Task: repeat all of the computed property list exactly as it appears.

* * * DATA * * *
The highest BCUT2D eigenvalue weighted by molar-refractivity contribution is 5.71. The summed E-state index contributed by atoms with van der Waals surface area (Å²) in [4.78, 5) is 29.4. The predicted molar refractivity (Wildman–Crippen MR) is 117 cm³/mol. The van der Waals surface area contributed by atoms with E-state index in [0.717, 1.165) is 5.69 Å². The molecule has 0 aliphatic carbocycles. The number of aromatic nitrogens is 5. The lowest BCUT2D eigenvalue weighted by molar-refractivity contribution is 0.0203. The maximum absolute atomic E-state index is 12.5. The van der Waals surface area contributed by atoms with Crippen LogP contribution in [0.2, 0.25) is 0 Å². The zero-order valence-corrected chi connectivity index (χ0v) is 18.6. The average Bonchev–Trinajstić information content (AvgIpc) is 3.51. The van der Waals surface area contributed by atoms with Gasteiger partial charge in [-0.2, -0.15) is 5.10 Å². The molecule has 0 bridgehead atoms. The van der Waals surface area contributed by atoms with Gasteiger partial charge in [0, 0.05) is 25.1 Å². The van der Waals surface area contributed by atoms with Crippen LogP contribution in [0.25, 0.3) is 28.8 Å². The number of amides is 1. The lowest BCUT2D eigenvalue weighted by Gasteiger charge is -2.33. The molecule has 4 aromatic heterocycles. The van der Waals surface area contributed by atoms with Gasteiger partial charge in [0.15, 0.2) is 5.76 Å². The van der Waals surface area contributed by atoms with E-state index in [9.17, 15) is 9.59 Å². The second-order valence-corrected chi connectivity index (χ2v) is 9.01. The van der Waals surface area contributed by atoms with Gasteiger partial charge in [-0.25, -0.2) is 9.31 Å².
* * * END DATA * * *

The highest BCUT2D eigenvalue weighted by molar-refractivity contribution is 5.71. The summed E-state index contributed by atoms with van der Waals surface area (Å²) in [4.78, 5) is 29.4. The predicted molar refractivity (Wildman–Crippen MR) is 117 cm³/mol. The van der Waals surface area contributed by atoms with E-state index in [0.717, 1.165) is 5.69 Å². The molecule has 0 aliphatic carbocycles. The number of aromatic nitrogens is 5. The lowest BCUT2D eigenvalue weighted by molar-refractivity contribution is 0.0203. The maximum absolute atomic E-state index is 12.5. The van der Waals surface area contributed by atoms with Crippen LogP contribution in [0.2, 0.25) is 0 Å². The zero-order valence-corrected chi connectivity index (χ0v) is 18.6. The average Bonchev–Trinajstić information content (AvgIpc) is 3.51. The van der Waals surface area contributed by atoms with Gasteiger partial charge in [-0.2, -0.15) is 5.10 Å². The molecule has 0 bridgehead atoms. The van der Waals surface area contributed by atoms with Gasteiger partial charge in [0, 0.05) is 25.1 Å². The van der Waals surface area contributed by atoms with Crippen LogP contribution in [0.25, 0.3) is 28.8 Å². The number of amides is 1. The lowest BCUT2D eigenvalue weighted by Gasteiger charge is -2.33. The molecule has 4 aromatic heterocycles. The van der Waals surface area contributed by atoms with Gasteiger partial charge in [0.15, 0.2) is 5.76 Å². The van der Waals surface area contributed by atoms with E-state index in [9.17, 15) is 9.59 Å². The second-order valence-corrected chi connectivity index (χ2v) is 9.01. The van der Waals surface area contributed by atoms with Gasteiger partial charge in [-0.25, -0.2) is 9.31 Å².